Public health up in smoke: Big tobacco returns to Burma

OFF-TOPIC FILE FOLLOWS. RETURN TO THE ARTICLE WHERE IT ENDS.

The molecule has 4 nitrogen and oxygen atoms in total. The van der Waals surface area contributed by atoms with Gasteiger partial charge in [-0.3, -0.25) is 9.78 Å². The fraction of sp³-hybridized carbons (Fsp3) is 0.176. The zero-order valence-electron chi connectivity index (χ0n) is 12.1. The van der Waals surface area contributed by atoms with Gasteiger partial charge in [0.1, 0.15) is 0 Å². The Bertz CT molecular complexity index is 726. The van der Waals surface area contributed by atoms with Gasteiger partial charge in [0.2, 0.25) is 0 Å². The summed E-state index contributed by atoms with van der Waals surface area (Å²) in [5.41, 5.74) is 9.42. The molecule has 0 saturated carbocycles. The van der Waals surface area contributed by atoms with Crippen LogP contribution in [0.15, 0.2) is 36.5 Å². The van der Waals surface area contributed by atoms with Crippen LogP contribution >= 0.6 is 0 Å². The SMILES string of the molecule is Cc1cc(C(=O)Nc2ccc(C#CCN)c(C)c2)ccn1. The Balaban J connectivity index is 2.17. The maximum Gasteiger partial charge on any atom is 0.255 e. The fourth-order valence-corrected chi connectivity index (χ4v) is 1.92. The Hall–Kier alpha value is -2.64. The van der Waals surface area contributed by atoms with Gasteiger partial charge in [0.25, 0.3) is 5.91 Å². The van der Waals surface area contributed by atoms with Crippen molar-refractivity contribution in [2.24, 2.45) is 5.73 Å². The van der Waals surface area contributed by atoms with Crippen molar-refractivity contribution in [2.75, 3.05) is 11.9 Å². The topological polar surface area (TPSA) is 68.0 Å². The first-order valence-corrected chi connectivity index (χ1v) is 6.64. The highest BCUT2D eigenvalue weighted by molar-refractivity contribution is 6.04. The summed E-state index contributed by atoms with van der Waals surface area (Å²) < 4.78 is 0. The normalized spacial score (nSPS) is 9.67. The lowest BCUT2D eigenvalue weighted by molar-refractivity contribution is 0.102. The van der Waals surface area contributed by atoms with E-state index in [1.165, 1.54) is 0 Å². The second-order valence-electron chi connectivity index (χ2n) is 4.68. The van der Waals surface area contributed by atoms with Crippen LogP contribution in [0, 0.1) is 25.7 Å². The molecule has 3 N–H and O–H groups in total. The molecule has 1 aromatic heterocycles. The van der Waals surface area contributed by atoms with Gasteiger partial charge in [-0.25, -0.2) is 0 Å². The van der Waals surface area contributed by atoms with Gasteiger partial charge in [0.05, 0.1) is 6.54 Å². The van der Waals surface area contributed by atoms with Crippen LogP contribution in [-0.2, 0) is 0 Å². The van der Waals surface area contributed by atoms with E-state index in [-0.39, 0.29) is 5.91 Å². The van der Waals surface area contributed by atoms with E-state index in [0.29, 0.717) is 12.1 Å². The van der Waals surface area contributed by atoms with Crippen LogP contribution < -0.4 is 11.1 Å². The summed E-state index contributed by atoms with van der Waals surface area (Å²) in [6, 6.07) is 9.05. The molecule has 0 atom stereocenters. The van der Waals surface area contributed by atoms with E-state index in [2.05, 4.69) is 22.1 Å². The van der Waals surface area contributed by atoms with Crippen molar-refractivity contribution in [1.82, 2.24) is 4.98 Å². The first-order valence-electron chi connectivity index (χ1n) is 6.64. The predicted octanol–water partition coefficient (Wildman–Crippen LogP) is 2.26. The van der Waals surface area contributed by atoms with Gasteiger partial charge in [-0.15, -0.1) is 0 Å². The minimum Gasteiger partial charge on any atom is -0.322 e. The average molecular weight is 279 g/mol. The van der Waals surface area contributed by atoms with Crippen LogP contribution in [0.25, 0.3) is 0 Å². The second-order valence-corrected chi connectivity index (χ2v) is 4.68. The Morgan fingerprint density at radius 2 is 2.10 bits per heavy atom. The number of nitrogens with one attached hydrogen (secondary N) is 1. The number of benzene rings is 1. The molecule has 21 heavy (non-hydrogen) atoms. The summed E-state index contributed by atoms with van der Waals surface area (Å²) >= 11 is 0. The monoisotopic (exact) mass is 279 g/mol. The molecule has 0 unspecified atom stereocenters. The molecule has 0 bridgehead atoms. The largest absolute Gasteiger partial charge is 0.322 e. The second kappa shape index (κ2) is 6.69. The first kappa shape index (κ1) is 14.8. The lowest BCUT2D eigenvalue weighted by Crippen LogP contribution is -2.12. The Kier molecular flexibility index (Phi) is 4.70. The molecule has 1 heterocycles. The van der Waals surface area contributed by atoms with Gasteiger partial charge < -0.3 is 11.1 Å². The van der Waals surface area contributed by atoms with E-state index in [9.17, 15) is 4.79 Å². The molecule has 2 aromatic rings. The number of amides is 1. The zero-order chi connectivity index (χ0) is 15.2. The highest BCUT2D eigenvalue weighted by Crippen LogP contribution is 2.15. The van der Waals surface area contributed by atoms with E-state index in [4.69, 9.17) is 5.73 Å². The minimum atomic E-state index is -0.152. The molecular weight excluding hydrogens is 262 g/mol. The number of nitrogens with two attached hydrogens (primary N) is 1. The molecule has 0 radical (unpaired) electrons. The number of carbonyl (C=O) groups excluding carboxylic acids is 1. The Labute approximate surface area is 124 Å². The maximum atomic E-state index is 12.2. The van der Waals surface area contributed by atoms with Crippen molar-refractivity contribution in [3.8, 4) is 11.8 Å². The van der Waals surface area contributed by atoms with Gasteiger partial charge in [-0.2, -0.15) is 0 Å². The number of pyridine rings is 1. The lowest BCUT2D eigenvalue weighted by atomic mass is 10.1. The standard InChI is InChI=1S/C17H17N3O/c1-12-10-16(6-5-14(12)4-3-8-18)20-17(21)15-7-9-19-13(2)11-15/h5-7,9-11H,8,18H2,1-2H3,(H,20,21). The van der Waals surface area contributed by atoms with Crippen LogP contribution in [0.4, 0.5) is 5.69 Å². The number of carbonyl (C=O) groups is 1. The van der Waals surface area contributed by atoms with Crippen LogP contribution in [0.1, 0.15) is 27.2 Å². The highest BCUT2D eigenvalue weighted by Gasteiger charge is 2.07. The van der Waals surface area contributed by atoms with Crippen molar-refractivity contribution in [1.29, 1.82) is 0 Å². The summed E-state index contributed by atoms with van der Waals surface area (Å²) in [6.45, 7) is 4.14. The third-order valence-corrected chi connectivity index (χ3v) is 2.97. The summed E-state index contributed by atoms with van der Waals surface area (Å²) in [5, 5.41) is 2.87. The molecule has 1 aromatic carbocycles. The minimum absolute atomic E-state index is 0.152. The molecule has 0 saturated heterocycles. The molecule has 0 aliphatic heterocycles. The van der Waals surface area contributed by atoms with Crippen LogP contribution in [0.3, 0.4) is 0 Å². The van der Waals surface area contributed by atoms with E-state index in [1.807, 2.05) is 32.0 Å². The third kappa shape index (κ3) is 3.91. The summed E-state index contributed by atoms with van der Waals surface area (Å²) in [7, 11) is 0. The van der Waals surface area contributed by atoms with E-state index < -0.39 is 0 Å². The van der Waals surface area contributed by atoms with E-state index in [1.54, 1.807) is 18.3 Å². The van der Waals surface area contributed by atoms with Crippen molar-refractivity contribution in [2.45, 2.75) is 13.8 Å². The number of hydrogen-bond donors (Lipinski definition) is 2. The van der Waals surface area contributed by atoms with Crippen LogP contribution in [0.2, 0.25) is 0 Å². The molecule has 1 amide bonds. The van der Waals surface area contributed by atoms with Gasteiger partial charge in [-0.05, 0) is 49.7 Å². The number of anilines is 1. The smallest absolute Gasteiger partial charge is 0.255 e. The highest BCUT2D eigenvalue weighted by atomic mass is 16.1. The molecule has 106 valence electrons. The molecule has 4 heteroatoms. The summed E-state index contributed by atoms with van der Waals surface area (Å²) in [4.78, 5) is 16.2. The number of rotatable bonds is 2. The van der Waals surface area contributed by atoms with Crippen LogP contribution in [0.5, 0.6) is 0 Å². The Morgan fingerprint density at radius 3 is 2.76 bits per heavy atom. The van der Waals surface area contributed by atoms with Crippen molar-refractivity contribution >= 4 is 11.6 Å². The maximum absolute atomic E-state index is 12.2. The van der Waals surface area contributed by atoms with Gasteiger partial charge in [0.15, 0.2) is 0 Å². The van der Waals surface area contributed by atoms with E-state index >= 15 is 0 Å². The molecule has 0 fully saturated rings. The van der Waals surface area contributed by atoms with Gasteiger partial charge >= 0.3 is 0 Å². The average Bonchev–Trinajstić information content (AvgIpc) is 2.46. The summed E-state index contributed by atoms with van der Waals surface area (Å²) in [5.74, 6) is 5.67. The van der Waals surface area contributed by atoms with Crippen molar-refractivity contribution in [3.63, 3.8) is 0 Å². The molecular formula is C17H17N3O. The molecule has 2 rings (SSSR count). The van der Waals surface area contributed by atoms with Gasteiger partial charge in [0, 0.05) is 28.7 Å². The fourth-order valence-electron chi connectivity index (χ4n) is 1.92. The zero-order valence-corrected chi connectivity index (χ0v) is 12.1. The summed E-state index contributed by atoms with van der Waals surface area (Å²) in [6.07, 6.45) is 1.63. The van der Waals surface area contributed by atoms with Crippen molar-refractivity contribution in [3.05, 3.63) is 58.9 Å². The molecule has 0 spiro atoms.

IN July 2013, British American Tobacco (BAT) announced it would be returning to Burma (Myanmar). The company had withdrawn from the domestic market a decade earlier, following criticism by human rights groups, non‐governmental organisations and the UK Government of its commercial links to the country’s military regime. Prior to selling its 60 per cent share of the Burma operation in November 2003, BAT officials argued that the company could not be held accountable for the host government’s human rights record, and cited its ostensible contributions to health, education and other causes. The return of BAT and a number of other western companies to Burma has been facilitated by recent reforms to the country’s political, economic, and social systems. SEE ALSO: ‘Disneyland for Big Tobacco’: Indonesia’s lax smoking laws are keeping people hooked These reforms include the release of Aung San Suu Kyi from house arrest, the National League for Democracy’s 2015 general election victory, and discussions with the International...
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